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Berry Brothers joins the Twitterati-TTL and biodynamic wines

Berry Brothers & Rudd, only the oldest wine merchant in the world, wine purveyor to The Queen, rumoured to have  labrynthine cellars that stretch from St. James to Buckingham Palace – Has joined the twitterati. Not only have they joined the twitterati @winematters , they even did a Twitter Taste live from said cellars last week. The Winesleuth and Wine90 couldn’t make it to the cellars (we don’t like spiders) so we settled in at my house, anxiously awaiting the DHL guy who delivered the wines and then joined in via Twitter. This wasn’t any old wine tasting, it was a biodynamic wine tasting. I didn’t know this but BBR carry an extensive range of organic and now biodynamic wines. Are biodynmic wines any better or worse?  We were the judge. There were 3 wines on tasting: 2007   Mâcon, Les Héritiers du Comte Lafon (Stelvin) — Héritiers du Comte Lafon  £11.95 2006   Vacqueyras, Garrigues, Domaine Montirius — Montirius — France  £11.95 2006   L’As, Coteaux du Languedoc, Mas Conscience — Mas Conscience — France £15.40 Here’s what we thought of the Vacqueyras… A big thanks to Berry Brothers & Rudd and to Rob over at WineConversation for inviting us and getting the wines to my house just in time! Follow us on twitter! @winematters  (BBR’s tweets) @thewinesleuth  @wine90 Share this:TwitterFacebookLinkedInPocketRedditGoogleTumblrEmailPrintPinterestLike this:Like...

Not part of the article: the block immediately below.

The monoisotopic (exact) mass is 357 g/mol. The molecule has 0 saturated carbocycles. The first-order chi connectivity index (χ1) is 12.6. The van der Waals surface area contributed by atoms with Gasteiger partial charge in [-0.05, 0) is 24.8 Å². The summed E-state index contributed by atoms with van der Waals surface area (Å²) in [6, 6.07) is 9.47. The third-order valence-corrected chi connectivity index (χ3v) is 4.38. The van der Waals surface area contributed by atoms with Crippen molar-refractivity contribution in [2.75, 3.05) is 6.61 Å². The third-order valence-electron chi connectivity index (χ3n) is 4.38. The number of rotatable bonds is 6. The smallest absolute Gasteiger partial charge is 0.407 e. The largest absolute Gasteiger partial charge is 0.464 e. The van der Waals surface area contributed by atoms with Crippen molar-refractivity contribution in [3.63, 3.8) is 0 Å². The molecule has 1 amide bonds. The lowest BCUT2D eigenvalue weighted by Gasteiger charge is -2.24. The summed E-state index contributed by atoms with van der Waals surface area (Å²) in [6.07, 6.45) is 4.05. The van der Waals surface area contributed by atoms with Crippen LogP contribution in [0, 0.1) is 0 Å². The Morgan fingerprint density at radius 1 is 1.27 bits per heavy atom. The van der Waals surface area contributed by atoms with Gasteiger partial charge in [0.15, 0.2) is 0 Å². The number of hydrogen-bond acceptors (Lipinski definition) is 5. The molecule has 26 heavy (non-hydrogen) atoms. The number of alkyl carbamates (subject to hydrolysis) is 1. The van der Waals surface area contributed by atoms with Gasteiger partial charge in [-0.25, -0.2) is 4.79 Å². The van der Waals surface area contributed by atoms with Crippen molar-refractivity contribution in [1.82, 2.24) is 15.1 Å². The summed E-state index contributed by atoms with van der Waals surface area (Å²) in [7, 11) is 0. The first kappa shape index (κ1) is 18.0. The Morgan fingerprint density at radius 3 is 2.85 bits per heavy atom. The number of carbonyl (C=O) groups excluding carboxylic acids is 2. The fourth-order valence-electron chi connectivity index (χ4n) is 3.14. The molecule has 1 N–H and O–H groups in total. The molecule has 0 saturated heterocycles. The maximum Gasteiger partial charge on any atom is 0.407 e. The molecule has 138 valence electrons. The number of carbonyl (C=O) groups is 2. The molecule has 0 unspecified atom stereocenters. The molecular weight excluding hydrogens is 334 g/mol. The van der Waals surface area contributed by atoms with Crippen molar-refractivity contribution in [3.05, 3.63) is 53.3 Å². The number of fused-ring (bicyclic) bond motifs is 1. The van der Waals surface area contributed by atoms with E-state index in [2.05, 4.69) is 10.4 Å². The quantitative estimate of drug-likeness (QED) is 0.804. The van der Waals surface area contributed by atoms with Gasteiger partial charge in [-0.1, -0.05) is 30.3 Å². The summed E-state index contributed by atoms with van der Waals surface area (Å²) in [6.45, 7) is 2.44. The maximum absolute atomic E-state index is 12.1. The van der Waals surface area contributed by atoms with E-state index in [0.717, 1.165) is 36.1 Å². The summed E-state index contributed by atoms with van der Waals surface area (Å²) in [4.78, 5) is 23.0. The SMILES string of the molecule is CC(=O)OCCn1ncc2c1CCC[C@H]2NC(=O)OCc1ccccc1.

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A biodynamic Cotes du Rhone- Dom. Les Aphillanthes ’06

Now that I work in a natural wine bar, you’d think I’d be posting all the time about natural wines. You’d think. But no. What have I been doing, you’re might be wondering? Spending all my time, now that I work nights, out on the golf course, what else? You can find me there most  afternoons now. It probably doesn’t help that the golf course is a 15 minute walk from my house and they have a driving range. So rather then waxing lyrical about this fantastic biodynamic chablis or this wonderfully complex natural Italian blend, I’ve been working on correcting my slice and chipping away in the rough. I am currently drooling over Haig Point Golf Course (where I’ll be holidaying in a few weeks) and these snappy Nike Ladies golf shoes I saw online the other day. Sad, I know. But enough about golf ( how did I get addicted so fast?) and back to my first passion – wine. We do winetasting in the bar every Wednesday so this week, I opened a “classic” (something we don’t have a lot of in A&V, we go for the more offbeat wines) a Cotes du Rhone from Domaine Les Aphillanthes, Vieilles Vignes 2006. Although it’s from a classic region, the wine is wholly biodynamic and produced by the innovative winemaker, Daniel Boulle. Boulle interestingly enough came to biodynamic practices in the vineyard in a roundabout way, via his son who was successfull treated for eczema with natural medical practices. This in turn encouraged Boulle to turn to biodynamic methods as they had similar philosophies. He is also a proponent of minimal intervention, transporting the wine with gravity, fermenting his wines in concrete vats and bottling without filtration, all of which are meant  to showcase the pure intense flavours of the wine. So how did this “classic” do? 75% grenache, 15% carignan and 10% mouvedre, it was a still fairly youthful in appearance, a bright garnet in the glass,  a nose of  smoky wet wood like...